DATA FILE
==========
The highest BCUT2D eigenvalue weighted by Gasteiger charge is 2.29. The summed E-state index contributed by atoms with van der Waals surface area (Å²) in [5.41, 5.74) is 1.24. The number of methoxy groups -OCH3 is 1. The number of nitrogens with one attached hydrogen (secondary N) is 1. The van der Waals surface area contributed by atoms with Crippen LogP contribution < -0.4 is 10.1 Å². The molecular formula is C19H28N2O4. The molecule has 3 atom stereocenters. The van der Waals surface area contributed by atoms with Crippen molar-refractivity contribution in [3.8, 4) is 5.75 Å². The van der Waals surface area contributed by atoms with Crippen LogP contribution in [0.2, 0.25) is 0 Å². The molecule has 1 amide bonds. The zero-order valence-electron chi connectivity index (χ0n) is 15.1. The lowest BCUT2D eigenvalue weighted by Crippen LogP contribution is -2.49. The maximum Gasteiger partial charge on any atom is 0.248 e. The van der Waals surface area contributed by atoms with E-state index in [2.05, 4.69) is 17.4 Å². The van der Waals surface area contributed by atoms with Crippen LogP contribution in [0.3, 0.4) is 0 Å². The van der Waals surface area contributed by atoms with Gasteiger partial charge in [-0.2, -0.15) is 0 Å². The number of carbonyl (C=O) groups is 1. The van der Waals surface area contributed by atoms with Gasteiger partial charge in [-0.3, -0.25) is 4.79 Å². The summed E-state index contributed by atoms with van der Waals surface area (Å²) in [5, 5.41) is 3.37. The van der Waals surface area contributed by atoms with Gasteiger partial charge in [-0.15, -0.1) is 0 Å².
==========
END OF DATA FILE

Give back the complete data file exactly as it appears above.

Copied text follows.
The highest BCUT2D eigenvalue weighted by Gasteiger charge is 2.29. The summed E-state index contributed by atoms with van der Waals surface area (Å²) in [5.41, 5.74) is 1.24. The number of methoxy groups -OCH3 is 1. The number of nitrogens with one attached hydrogen (secondary N) is 1. The van der Waals surface area contributed by atoms with Crippen LogP contribution < -0.4 is 10.1 Å². The molecular formula is C19H28N2O4. The molecule has 3 atom stereocenters. The van der Waals surface area contributed by atoms with Crippen molar-refractivity contribution in [3.8, 4) is 5.75 Å². The van der Waals surface area contributed by atoms with Crippen LogP contribution in [0.2, 0.25) is 0 Å². The molecule has 1 amide bonds. The zero-order valence-electron chi connectivity index (χ0n) is 15.1. The lowest BCUT2D eigenvalue weighted by Crippen LogP contribution is -2.49. The maximum Gasteiger partial charge on any atom is 0.248 e. The van der Waals surface area contributed by atoms with E-state index in [2.05, 4.69) is 17.4 Å². The van der Waals surface area contributed by atoms with Crippen LogP contribution in [0.3, 0.4) is 0 Å². The van der Waals surface area contributed by atoms with Gasteiger partial charge in [-0.2, -0.15) is 0 Å². The number of carbonyl (C=O) groups is 1. The van der Waals surface area contributed by atoms with Gasteiger partial charge in [-0.3, -0.25) is 4.79 Å². The summed E-state index contributed by atoms with van der Waals surface area (Å²) in [5, 5.41) is 3.37. The van der Waals surface area contributed by atoms with Gasteiger partial charge in [-0.15, -0.1) is 0 Å².